Securing media coverage, whether it be an article in a newspaper or a mention on TV or radio, can provide some great exposure for your business and help increase sales. One way of letting journalists know about your business is by creating and sending out a press release.
So what is a press release? It is a written statement on a particular subject that is sent to media contacts. For businesses, it can be used as a way to communicate news and achievements, and it’s a great way for you to share your business story.
Here are our top tips on how to write a press release that will get your business noticed.
What to Consider in Your Press Release
It is important to ask why you are writing the press release. There must be some newsworthy content – some good news to shout about! Is your business unique or quirky? Are your helping a good cause?
Remember to concentrate on who you want to receive the news and focus your content on this specific audience. This will influence the tone of the release. Review the work of journalists you will be sending your press release to – what type of businesses do they write about? Is what you want to say relevant and will it compliment their work?
What is the news you want to share? A great achievement, an award nomination or win? You should be able to summarise the news in one or two sentences – this makes the press release more succinct and will form your headline and first paragraph. To help your press release stand out include a picture that relates to the story. Think about the relevance of the picture, and if you would consider it as good enough to be published in an article.
Press release structure
Date the press release and make it clear if it is for immediate release or under embargo – delayed publication. If you would like the press release to be released after a certain date or time, then remember to state this at the top e.g.
FOR IMMEDIATE RELEASE or
EMBARGOED UNTIL 16:00 PM 22ND OCTOBER 2025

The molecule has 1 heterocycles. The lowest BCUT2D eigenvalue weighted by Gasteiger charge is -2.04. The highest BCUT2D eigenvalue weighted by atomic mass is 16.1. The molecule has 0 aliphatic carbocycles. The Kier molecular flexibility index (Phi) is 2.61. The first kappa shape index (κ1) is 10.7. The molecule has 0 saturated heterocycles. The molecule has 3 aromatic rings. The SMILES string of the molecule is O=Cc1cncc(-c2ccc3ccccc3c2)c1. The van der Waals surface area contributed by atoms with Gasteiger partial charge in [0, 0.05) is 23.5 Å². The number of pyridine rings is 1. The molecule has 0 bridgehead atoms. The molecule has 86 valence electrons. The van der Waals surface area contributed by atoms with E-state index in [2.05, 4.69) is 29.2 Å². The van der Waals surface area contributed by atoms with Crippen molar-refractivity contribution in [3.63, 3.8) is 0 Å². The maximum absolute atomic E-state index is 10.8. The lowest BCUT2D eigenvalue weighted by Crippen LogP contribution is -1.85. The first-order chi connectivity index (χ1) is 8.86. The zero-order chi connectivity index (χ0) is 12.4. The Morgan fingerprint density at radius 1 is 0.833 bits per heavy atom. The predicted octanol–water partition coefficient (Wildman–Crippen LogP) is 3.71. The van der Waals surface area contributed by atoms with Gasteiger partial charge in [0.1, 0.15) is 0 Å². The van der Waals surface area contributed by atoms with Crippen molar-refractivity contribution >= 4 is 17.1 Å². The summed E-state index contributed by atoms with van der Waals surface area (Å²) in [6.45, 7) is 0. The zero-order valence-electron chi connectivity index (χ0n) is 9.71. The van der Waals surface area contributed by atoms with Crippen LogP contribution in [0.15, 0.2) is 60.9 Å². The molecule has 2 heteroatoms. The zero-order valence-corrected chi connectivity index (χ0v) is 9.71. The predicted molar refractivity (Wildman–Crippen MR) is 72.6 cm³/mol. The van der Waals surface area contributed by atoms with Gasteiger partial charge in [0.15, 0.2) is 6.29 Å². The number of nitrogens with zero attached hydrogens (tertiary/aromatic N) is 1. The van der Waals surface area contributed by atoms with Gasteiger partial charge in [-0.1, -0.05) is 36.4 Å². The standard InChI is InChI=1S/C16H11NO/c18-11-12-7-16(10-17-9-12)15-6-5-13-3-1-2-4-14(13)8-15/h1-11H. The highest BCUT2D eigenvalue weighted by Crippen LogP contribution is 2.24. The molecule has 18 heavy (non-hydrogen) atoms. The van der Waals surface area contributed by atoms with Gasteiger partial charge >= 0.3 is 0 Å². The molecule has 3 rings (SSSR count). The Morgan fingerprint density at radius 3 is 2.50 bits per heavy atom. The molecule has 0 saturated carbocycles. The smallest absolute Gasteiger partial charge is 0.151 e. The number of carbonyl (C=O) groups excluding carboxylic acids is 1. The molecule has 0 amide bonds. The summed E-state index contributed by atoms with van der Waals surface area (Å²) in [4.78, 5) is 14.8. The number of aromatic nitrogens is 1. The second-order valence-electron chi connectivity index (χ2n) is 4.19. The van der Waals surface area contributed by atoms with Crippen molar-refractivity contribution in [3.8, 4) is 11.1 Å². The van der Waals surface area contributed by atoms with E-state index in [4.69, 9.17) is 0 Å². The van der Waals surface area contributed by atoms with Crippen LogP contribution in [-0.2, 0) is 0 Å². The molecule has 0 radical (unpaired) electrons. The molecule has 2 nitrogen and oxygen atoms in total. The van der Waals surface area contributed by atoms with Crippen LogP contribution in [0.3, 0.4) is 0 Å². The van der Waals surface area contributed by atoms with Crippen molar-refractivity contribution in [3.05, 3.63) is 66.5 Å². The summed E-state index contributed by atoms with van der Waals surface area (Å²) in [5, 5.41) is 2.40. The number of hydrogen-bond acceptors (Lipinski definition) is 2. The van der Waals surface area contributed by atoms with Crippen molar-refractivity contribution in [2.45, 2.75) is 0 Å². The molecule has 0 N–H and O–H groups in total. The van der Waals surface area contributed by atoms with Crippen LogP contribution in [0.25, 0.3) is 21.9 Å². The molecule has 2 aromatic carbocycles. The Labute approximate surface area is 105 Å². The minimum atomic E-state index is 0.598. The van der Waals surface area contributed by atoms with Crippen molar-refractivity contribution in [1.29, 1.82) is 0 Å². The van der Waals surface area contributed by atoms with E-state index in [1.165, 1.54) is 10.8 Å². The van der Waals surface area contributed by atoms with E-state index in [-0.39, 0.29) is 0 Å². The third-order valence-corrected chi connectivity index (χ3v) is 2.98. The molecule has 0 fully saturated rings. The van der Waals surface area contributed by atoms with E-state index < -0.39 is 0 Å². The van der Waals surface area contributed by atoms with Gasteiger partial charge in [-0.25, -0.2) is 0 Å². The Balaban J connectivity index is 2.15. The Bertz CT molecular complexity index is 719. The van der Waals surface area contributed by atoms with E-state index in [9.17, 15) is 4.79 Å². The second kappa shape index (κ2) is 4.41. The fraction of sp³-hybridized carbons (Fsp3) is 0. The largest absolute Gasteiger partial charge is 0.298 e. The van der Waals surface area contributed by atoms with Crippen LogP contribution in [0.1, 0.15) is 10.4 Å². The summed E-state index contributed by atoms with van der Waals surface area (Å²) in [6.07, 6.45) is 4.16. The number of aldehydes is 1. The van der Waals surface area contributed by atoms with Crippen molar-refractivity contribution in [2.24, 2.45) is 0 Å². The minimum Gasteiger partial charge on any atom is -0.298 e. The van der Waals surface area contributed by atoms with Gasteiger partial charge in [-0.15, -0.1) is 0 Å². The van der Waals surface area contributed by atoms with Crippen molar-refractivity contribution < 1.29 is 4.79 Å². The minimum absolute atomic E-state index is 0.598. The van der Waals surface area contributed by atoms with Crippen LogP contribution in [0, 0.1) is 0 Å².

Summarise what it is you want to announce in a few words. Keep it short and snappy.
Start first paragraph
This should only be two to three sentences long and act as a brief summary of the entire release. Your chosen audience should be able to understand the story behind the release and the news that you want to announce from this opening paragraph. Remember, journalists received hundreds of press releases and this paragraph can help yours stand out.
The middle / body of the release should only be two paragraphs in length at the most, and this is where you put the meat on the bones. Elaborate on the first introductory paragraph and explain who?, what?, why?, where?, when? and how?
A quote or comment can be added to the release to add a more personal angle to the story and help back up what you are trying to say – this can also be used by news outlets. A typical quote is no more than 2 to 3 sentences, and it may come from you, or from a third party e.g.
….….., CEO of ‘insert company name’ said ‘……….’
The end of a press release should be marked by writing: “ENDS”. Try and keep your press release to one A4 page maximum. Any information following this word is usually not for publication and can be labelled as ‘Notes to the editor’.
Below is a list of what you might want to include:
- List contact details you are happy for journalists to use should they need extra information
- Include your company website if you have one
- Provide a short summary of your business (e.g. when was it founded, what does it sell)
- Include any social media handles you have that are active
- If you have attached any images to accompany the press release, notify the reader here
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Reference to any organisation, business and event on this page does not constitute an endorsement or recommendation from the British Business Bank or the UK Government. Whilst we make reasonable efforts to keep the information on this page up to date, we do not guarantee or warrant (implied or otherwise) that it is current, accurate or complete. The information is intended for general information purposes only and does not take into account your personal situation, nor does it constitute legal, financial, tax or other professional advice. You should always consider whether the information is applicable to your particular circumstances and, where appropriate, seek professional or specialist advice or support.